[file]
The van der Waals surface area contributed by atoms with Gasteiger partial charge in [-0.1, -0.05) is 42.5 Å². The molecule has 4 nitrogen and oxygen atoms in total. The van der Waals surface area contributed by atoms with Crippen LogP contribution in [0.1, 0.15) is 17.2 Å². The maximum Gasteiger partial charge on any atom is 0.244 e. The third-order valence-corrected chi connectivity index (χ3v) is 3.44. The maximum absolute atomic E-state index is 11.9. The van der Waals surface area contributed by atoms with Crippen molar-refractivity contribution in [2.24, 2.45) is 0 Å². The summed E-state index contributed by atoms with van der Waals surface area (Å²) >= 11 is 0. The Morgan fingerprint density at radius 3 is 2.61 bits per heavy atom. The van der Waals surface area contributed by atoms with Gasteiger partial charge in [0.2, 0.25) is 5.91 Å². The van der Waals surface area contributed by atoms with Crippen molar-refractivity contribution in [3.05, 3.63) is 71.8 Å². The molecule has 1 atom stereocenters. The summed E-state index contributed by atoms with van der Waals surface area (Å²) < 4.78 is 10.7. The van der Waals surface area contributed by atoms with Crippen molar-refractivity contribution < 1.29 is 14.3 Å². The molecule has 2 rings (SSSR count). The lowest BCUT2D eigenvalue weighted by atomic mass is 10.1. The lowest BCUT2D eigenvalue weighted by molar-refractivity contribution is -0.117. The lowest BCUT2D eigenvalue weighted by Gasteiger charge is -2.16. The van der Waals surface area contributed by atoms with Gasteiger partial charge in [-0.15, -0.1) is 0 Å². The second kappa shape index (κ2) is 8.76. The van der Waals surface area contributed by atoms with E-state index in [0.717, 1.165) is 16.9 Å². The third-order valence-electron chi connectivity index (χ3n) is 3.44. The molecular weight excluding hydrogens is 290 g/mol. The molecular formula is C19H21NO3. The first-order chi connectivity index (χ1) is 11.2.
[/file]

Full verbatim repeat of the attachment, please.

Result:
The van der Waals surface area contributed by atoms with Gasteiger partial charge in [-0.1, -0.05) is 42.5 Å². The molecule has 4 nitrogen and oxygen atoms in total. The van der Waals surface area contributed by atoms with Crippen LogP contribution in [0.1, 0.15) is 17.2 Å². The maximum Gasteiger partial charge on any atom is 0.244 e. The third-order valence-corrected chi connectivity index (χ3v) is 3.44. The maximum absolute atomic E-state index is 11.9. The van der Waals surface area contributed by atoms with Crippen molar-refractivity contribution in [2.24, 2.45) is 0 Å². The summed E-state index contributed by atoms with van der Waals surface area (Å²) >= 11 is 0. The Morgan fingerprint density at radius 3 is 2.61 bits per heavy atom. The van der Waals surface area contributed by atoms with Gasteiger partial charge in [0.2, 0.25) is 5.91 Å². The van der Waals surface area contributed by atoms with Crippen molar-refractivity contribution in [3.05, 3.63) is 71.8 Å². The molecule has 1 atom stereocenters. The summed E-state index contributed by atoms with van der Waals surface area (Å²) < 4.78 is 10.7. The van der Waals surface area contributed by atoms with Crippen molar-refractivity contribution < 1.29 is 14.3 Å². The molecule has 2 rings (SSSR count). The lowest BCUT2D eigenvalue weighted by atomic mass is 10.1. The lowest BCUT2D eigenvalue weighted by molar-refractivity contribution is -0.117. The lowest BCUT2D eigenvalue weighted by Gasteiger charge is -2.16. The van der Waals surface area contributed by atoms with Gasteiger partial charge in [-0.15, -0.1) is 0 Å². The second kappa shape index (κ2) is 8.76. The van der Waals surface area contributed by atoms with E-state index in [0.717, 1.165) is 16.9 Å². The third-order valence-electron chi connectivity index (χ3n) is 3.44. The molecular weight excluding hydrogens is 290 g/mol. The molecular formula is C19H21NO3. The first-order chi connectivity index (χ1) is 11.2.